Try cricket noodles and bird embryos at this NYC food fair

You don’t need a plane ticket to taste your way around the globe. Simply grab your MetroCard and head to the Queens Night Market, the weekly food festival in Flushing Meadows Corona Park.

“I’m sure we’ve had something from every continent but Antarctica,” says founder John Wang, 36, who’s had some 80 countries represented since the bazaar’s 2015 debut.

On Saturday the popular fixture returns for the season with up to 55 food stands, as well as musical performances and art merchants. This year the festival features more than a dozen new vendors whose cuisine spans from Italy to Laos, with lots in between.

Some staples, such as pad Thai noodles, can be expected. There are also dishes that are otherwise tough to find in New York, leading to a tasty learning experience — and “a compelling story,” says Wang.

Here’s a look at some of this year’s new arrivals.

Sudan

You might guess that Samosa NYC would sling Indian fare, but you won’t find the curry-spiced potato filling here. These fried pouches are Sudanese and stuffed with ground beef or feta cheese. They rest atop a salad made with tomato, scallion, feta, peanut sauce and cumin.

The $5 dish also illustrates Sudan’s cross-cultural cuisine, with influences from Europe and the Middle East — including Greece, Turkey and Armenia.

“Everything is mixed!” says 27-year-old Samosa NYC owner Gladys Shahtou, who was born in the African nation.

Thailand

“Insects have always been a good source of protein,” says 29-year-old Bold Foods founder Weslie Khoo, who hails from Singapore. His mission: to show New Yorkers that eating them isn’t as gross as it might seem.

For $5, he’s selling an Asian-inspired rotini pasta dish, with noodles made from crushed crickets, topped with spicy Thai pad kee mao sauce.

“It doesn’t taste like crickets, it tastes like pasta,” he says.

For $3, visitors can also grab an order of roasted crickets.

“We will be selling [them] for people who are adventurous,” Khoo says.

Here, the popular Thai street snack will be served just like it is in Asia: seasoned with soy sauce.

Philippines

Filipino Jonathan Jimenez, 47, who co-owns Grilla in Manila with brother Jerrick, 38, will offer traditional street-food favorites — including $3 balut (a boiled, fertilized duck egg ) — but focus more on the archipelago nation’s trendier dishes.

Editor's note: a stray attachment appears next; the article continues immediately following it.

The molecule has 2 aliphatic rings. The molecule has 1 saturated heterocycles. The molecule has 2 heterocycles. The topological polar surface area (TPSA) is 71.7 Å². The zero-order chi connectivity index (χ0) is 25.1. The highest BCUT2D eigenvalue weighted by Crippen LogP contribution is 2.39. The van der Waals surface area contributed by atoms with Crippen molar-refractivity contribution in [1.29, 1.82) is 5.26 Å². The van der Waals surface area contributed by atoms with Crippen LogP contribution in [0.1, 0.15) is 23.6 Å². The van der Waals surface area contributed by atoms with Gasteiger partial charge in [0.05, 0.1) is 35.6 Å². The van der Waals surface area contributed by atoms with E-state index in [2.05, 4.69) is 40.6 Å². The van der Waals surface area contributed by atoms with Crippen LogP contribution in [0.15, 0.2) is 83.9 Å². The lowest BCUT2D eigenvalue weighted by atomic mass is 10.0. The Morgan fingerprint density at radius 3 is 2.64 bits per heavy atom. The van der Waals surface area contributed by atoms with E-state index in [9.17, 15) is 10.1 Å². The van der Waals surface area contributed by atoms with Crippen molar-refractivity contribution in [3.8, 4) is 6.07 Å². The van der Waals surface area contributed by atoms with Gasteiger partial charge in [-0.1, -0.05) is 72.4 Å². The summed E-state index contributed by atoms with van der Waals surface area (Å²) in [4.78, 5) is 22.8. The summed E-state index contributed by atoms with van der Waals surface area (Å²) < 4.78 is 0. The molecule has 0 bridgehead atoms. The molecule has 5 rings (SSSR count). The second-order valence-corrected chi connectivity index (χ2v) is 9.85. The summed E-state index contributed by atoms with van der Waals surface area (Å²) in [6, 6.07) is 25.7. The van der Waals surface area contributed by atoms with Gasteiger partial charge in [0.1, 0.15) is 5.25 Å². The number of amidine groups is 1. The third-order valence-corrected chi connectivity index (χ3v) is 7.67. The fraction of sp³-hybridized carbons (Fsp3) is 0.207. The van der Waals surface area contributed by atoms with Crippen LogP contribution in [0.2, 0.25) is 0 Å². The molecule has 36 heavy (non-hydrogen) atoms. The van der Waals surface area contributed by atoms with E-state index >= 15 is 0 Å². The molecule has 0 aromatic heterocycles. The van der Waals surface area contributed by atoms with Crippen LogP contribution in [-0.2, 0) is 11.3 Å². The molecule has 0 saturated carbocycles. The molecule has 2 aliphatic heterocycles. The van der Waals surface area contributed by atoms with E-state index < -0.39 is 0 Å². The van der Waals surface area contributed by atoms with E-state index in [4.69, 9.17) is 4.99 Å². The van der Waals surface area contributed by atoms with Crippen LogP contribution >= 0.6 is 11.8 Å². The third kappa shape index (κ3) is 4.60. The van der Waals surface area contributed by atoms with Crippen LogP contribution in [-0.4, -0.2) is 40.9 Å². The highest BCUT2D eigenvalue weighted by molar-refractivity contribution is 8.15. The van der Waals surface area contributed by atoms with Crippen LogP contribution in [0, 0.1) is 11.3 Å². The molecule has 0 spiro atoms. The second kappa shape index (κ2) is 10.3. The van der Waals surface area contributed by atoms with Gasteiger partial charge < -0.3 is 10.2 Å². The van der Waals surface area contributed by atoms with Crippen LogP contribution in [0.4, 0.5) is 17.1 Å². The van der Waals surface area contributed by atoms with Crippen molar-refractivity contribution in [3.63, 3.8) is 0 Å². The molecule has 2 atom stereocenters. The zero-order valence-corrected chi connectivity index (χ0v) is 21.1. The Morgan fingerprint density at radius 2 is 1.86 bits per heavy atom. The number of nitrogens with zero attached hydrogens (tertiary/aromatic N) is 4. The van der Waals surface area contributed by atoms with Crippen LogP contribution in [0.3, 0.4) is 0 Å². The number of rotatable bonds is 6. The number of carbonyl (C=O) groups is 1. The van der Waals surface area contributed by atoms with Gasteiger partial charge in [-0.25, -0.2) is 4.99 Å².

One of them is a $5 burger made from longganisa (a pork sausage) that’s topped with a fried egg.

“Recently, about last year, it started popping up,” says Jimenez, whose rendition features the addition of a spicy vinegar sauce.

Finish it off with a sweet bite of the brothers’ $5 version of turon — a fried spring roll typically filled with jackfruit and saba banana. Since the latter isn’t available here, theirs will use plantain, alongside a scoop of purple ube yam ice cream.

Italy

When it comes to the Italian roast-pork dish known as porchetta, less is more. Eleanor Friedman, 31, seasons hers with rosemary, garlic, black pepper and sea salt, and sandwiches it in ciabatta bread ($5). Finally, it’s topped with marinated vegetables such as kale and broccoli.

Friedman doesn’t just prepare the loin, as is typically done in America.

“In Italy you use the whole animal, so we do the same thing,” says the owner and founder of La Salumina.

She’ll also serve a $2.50 assortment of pickled vegetables — such as turnips, carrots and cauliflower — meant to be “shared among people as a palate cleanser,” Friedman says.

Thailand

Warung Roadside, operated by husband-and-wife duo Trevor Lombaer, 30, and Pias Mongfer, 29, will bring tofu pad thai ($5) — a dish already well-known in America — to the market. But the couple, who met in Mongfer’s native Bangkok while Lombaer was there studying Thai cuisine, also have lesser-known specialties on their menu.

One $5 dish called saiua blends sticky rice, som tam (papaya salad) and Chiang Mai pork sausage.

“It’s really fragrant and bursting with Thai flavors,” such as lemongrass and chili, says Lombaer.

For a sweeter touch, opt for their small kanom krok coconut pancakes (three for $5) — a typical breakfast specialty with a crisp bite.

Laos

New York may have it all, but 30-year-old Manila Southammavong says there’s only one restaurant in town that serves food from Laos (Soulayphet Schwader’s Khe-Yo in Tribeca).

“I want to showcase the food and what we have to offer,” says Southammavong, chef and co-owner of the I Eat Lao Food pop-up.

One of those offerings is nam khao coconut fried rice ($5), which has red curry, kaffir lime leaves and cured pork.

There’s also the $5 mushroom laap. Laap, the country’s national dish, is typically served with meat, but this offering is a twist for the vegetarian crowd. Served with sticky rice, it blends mushrooms, shallots, toasted rice powder, mint and cilantro.

“It’s fiery, it’s funky, it’s sweet and it’s sour,” says Southammavong. “It’s a party in your mouth.”

Hong Kong

Eggloo, which has brick-and-mortar locations in Chinatown and the East Village, is bringing its Instagram-popular egg-waffle desserts to the Night Market.

Popular in Hong Kong, the $5 waffles are made with a sweet egg-based batter that gives the treat a crispy exterior and soft interior. They’re served with whipped cream in flavors such as cookies and cream.

Also on tap: cookies for $2 apiece. One, with a matcha base, is drizzled with white chocolate; another blends black sesame and peanut butter flavors.

“We’re trying to take Asian flavors and present them in a more approachable way,” says David Lin, 26, who co-owns Eggloo with 27-year-old Michael Tan.

The Queens Night Market is in Flushing Meadows Corona Park at the New York Hall of Science. The nearest subway is the 7 train to 111th Street. Saturdays 6 p.m. to midnight. Admission $5 in advance on April 21 and 28; free after those dates through Aug. 18. QueensNightMarket.com

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